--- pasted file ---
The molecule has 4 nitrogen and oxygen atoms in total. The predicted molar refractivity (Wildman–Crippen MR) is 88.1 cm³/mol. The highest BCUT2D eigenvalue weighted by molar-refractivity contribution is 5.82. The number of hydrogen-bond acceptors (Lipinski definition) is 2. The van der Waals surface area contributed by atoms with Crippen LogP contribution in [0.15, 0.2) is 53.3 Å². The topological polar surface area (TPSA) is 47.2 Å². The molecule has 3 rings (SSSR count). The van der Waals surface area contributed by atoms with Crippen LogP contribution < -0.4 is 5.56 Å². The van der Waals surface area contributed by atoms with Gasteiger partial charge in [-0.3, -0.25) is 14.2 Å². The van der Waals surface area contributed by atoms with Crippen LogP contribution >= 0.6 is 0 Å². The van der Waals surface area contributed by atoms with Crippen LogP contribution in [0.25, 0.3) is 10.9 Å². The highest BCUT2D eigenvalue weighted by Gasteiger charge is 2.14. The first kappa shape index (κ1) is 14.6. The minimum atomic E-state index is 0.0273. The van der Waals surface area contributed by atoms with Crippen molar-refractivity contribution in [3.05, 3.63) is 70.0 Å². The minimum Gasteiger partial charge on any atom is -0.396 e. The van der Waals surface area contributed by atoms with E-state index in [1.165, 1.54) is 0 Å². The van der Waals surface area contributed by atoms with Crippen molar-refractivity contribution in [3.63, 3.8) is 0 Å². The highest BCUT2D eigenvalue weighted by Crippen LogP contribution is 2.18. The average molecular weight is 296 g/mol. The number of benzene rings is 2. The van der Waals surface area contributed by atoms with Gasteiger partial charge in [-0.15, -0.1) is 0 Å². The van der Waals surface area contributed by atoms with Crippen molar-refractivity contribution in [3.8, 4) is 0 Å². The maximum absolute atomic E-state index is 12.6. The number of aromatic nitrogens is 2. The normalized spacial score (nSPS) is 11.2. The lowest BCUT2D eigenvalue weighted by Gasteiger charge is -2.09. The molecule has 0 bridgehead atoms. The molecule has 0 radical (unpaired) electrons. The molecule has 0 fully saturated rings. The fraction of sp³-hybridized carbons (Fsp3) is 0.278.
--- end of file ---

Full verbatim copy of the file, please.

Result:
The molecule has 4 nitrogen and oxygen atoms in total. The predicted molar refractivity (Wildman–Crippen MR) is 88.1 cm³/mol. The highest BCUT2D eigenvalue weighted by molar-refractivity contribution is 5.82. The number of hydrogen-bond acceptors (Lipinski definition) is 2. The van der Waals surface area contributed by atoms with Crippen LogP contribution in [0.15, 0.2) is 53.3 Å². The topological polar surface area (TPSA) is 47.2 Å². The molecule has 3 rings (SSSR count). The van der Waals surface area contributed by atoms with Crippen LogP contribution < -0.4 is 5.56 Å². The van der Waals surface area contributed by atoms with Gasteiger partial charge in [-0.3, -0.25) is 14.2 Å². The van der Waals surface area contributed by atoms with Crippen LogP contribution >= 0.6 is 0 Å². The van der Waals surface area contributed by atoms with Crippen LogP contribution in [0.25, 0.3) is 10.9 Å². The highest BCUT2D eigenvalue weighted by Gasteiger charge is 2.14. The first kappa shape index (κ1) is 14.6. The minimum atomic E-state index is 0.0273. The van der Waals surface area contributed by atoms with Crippen molar-refractivity contribution in [3.05, 3.63) is 70.0 Å². The minimum Gasteiger partial charge on any atom is -0.396 e. The van der Waals surface area contributed by atoms with E-state index in [1.165, 1.54) is 0 Å². The van der Waals surface area contributed by atoms with Crippen molar-refractivity contribution in [3.63, 3.8) is 0 Å². The highest BCUT2D eigenvalue weighted by Crippen LogP contribution is 2.18. The average molecular weight is 296 g/mol. The number of benzene rings is 2. The van der Waals surface area contributed by atoms with Gasteiger partial charge in [-0.15, -0.1) is 0 Å². The van der Waals surface area contributed by atoms with Crippen molar-refractivity contribution in [3.8, 4) is 0 Å². The maximum absolute atomic E-state index is 12.6. The number of aromatic nitrogens is 2. The normalized spacial score (nSPS) is 11.2. The lowest BCUT2D eigenvalue weighted by Gasteiger charge is -2.09. The molecule has 0 bridgehead atoms. The molecule has 0 radical (unpaired) electrons. The molecule has 0 fully saturated rings. The fraction of sp³-hybridized carbons (Fsp3) is 0.278.